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Arboretum Spotlight: San Carlos Festival sage puts on show

San Carlos Festival sage blooms seven months a year and thrives in hot afternoon sun without much water.
San Carlos Festival sage blooms seven months a year and thrives in hot afternoon sun without much water.

This is one part in a weekly series featuring the UC Davis Arboretum’s “40 Plants You (Probably) Have Never Heard of – But Will Love,” 40 can’t-fail, easy-care, low-water plants well adapted to our region but hard to find.

San Carlos Festival hybrid sage

Salvia “San Carlos Festival”

Size: 2  1/2 feet tall by 3 feet wide

Bloom season: Red-violet flowers May to November

Exposure: Blooms better in full sun, but also grows in partial shade.

Pruning needs: Prune in early spring to maintain compact size.

Water needs: Medium low; once established, water once a week.

Snapshot: Some sages like it hot, and this little wonder is among the best. San Carlos Festival hybrid sage is a compact form of the “microphylla” or little-leaf sages that are unique in their ability to re-sprout from the ground if cut down. This pretty shrub features small egg-shaped leaves with wavy margins and netlike veins that distinguish it from the autumn sage. Tough and colorful in bloom, this adaptable plant thrives even in hot afternoon summer sun. Seven months a year, San Carlos Festival sage puts on a show with hot pink/red-violet blooms, a favorite of hummingbirds and beneficial insects.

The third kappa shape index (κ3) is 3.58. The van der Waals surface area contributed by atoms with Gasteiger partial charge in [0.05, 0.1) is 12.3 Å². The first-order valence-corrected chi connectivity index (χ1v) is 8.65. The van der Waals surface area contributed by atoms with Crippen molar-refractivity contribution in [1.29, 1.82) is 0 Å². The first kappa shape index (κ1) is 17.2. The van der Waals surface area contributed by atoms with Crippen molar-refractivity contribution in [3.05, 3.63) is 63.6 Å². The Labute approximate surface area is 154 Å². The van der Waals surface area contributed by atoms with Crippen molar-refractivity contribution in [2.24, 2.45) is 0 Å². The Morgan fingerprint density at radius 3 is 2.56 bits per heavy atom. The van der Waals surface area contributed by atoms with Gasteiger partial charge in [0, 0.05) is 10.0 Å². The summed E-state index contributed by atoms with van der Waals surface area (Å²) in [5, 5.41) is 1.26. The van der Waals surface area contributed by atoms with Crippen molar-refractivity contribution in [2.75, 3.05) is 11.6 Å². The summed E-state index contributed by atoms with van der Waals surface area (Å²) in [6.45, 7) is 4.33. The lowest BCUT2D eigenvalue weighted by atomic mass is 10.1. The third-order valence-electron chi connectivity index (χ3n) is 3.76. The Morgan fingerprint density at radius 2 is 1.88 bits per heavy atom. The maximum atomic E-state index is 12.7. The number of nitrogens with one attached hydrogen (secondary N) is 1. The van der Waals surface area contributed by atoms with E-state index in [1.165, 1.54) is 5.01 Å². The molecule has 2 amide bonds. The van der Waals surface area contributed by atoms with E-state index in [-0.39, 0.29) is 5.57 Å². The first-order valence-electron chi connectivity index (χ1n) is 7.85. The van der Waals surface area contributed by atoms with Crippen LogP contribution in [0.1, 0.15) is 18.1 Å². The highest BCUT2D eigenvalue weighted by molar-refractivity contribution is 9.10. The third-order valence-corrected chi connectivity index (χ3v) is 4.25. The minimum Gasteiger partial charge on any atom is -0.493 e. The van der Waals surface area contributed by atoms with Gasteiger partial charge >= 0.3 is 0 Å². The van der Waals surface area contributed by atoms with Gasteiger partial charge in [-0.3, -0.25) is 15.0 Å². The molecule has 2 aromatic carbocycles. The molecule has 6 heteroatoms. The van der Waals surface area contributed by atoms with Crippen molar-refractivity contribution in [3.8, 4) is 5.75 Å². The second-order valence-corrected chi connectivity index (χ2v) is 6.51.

For more on “40 Plants,” click on arboretum.ucdavis.edu.

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